To date however, neural interface technology has only had significant clinical impact in neuromodulation devices (e.g., DBS and cochlear implants). There have in fact only been a few examples, in humans, of effective BMI technology. This is because there are a number of unresolved biological and technological difficulties, which we have to overcome to achieve reliable long-term recording of the nervous system (Kozai et al., 2015). The fundamental challenge originates from the neural interface itself. This is typically an array of tiny conducting electrodes in contact with neural tissue; used to observe the electrical activity, and pass this onto an electronic device to record, decipher, and classify this to provide useful information. However, the body ultimately responds to any “foreign body” or implanted device in such a way as to isolate it, and protect the body from harm. This leads to scar tissue growth around any implanted devices resulting in the attenuation of any observed electrical activity making it challenging to distinguish from background noise.
Fortunately, there is a wealth of experience and knowledge in developing countless different neural interfaces for intracortical recording. The literature describes the physical structure and properties of the different designs, but also performance characteristics with experimental in-vivo recordings of both extracellular action potentials and local field potentials. Different types of electrodes are suited to different special resolution of signals, but additionally can exhibit different long-term performance. The materials, fabrication method, surface finish, geometry, biocompatibility, implantation method all play a role in this conundrum.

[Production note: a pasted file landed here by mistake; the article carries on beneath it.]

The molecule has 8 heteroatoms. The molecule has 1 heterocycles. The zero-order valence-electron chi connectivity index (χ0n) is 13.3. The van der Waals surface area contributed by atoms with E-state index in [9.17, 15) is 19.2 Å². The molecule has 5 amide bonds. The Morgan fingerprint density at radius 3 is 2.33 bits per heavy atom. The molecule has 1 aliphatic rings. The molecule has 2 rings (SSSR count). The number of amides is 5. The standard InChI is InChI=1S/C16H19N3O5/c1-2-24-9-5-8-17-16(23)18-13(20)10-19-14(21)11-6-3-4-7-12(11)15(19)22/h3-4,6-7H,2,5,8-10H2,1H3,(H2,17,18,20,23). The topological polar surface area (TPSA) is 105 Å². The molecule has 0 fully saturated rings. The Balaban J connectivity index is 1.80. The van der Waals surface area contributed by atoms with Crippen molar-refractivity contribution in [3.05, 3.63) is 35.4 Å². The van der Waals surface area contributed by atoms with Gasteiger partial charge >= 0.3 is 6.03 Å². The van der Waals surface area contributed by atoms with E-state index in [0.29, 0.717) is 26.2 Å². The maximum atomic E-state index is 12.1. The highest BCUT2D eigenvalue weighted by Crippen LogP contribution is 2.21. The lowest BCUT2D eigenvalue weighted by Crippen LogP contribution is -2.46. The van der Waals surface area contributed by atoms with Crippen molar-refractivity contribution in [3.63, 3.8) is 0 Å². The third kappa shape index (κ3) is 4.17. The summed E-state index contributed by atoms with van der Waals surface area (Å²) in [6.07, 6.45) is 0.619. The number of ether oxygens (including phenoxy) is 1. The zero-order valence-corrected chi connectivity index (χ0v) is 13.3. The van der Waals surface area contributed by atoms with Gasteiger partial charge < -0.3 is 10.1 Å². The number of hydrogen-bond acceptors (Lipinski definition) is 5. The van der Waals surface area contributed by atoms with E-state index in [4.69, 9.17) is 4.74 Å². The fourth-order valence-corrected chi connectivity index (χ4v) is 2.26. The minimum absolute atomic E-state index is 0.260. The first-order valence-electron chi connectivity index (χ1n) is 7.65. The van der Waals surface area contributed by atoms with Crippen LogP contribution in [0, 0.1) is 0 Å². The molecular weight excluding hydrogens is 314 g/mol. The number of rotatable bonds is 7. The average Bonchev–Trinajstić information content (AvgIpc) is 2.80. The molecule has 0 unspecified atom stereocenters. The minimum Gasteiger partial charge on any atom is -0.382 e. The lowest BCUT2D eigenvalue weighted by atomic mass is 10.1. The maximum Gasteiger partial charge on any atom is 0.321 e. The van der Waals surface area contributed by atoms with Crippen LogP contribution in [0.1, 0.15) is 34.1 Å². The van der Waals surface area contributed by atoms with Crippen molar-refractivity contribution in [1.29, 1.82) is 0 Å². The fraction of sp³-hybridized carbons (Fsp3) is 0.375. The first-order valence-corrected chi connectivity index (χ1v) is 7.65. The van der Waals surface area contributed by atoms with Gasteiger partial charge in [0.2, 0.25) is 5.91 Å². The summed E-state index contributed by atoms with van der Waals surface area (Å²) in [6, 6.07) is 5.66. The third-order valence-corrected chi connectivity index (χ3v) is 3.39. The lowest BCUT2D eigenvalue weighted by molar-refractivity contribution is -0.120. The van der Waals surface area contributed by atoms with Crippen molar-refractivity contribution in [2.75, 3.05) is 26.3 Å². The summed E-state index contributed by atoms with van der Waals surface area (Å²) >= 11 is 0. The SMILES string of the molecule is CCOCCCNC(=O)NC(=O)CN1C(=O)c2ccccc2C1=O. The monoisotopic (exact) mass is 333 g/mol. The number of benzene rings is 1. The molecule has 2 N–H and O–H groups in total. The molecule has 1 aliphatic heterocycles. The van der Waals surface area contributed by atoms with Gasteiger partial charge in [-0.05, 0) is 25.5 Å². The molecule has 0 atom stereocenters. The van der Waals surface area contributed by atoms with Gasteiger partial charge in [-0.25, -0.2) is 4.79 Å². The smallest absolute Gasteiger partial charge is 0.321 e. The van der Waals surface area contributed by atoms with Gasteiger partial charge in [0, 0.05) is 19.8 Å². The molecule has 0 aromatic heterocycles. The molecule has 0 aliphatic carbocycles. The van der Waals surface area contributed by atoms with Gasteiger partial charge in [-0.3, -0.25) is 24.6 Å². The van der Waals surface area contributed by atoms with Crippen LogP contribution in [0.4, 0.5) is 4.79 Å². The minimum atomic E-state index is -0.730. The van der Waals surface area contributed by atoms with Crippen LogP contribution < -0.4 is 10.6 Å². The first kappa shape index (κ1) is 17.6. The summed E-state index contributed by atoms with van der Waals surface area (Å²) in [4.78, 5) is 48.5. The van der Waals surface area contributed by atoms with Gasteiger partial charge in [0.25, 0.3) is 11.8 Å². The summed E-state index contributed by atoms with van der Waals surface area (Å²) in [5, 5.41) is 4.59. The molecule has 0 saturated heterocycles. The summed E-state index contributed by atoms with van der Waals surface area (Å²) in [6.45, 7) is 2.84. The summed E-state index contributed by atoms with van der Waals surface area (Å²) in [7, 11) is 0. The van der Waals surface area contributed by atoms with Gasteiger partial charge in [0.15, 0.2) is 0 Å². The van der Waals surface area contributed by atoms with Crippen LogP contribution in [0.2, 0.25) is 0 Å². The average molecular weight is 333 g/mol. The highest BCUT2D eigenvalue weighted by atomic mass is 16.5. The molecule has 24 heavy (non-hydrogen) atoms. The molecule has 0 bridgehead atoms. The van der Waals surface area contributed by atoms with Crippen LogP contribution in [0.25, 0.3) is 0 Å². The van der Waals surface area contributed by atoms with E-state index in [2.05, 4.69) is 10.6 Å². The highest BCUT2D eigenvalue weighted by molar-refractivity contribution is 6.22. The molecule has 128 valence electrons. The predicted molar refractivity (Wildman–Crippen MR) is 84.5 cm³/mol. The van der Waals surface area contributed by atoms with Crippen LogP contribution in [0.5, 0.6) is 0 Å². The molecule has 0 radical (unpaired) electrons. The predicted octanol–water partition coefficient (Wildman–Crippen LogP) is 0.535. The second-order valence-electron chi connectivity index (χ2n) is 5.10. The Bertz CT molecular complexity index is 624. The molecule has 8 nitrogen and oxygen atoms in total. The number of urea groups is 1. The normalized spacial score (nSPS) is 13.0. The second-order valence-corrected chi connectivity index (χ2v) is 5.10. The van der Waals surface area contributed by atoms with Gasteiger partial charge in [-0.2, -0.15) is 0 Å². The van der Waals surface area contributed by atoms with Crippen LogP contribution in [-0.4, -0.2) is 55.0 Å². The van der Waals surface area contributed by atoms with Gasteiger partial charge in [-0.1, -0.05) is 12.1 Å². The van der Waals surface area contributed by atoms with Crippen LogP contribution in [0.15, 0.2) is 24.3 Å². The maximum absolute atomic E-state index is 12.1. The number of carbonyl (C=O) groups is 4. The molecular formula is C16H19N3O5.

In this paper, we review the different types of neural interfaces that have been developed to date specifically for the application of intracortical recording. The paper is organized as follows: section Requirements for the Design of Intracortical Recording Electrodes defines the key requirements needed for next generation intracortical recording interfaces in terms of foreign body response, biocompatibility, mechanical, electrical properties; sections Wire-Based Arrays, Micromachined Microelectrodes, and Polymer Microelectrodes review the three key types of neural interfaces for intracortical recording: wire-based, micro-machined, and polymer-based respectively; section Assembly of Neural Interfaces outlines the key issues in subsequent assembly; and section Concluding Remarks concludes with a discussion.
Requirements for the Design of Intracortical Recording Electrodes
Next generation neural interfaces for intracortical recording pose a number of challenges that are ever so more critical for this specific application. This section will outline relevant requirements including: (1) foreign body response; (2) biocompatibility (both relating to toxicity to the body, and corrosion due to body); (3) mechanical; and (4) electrical properties.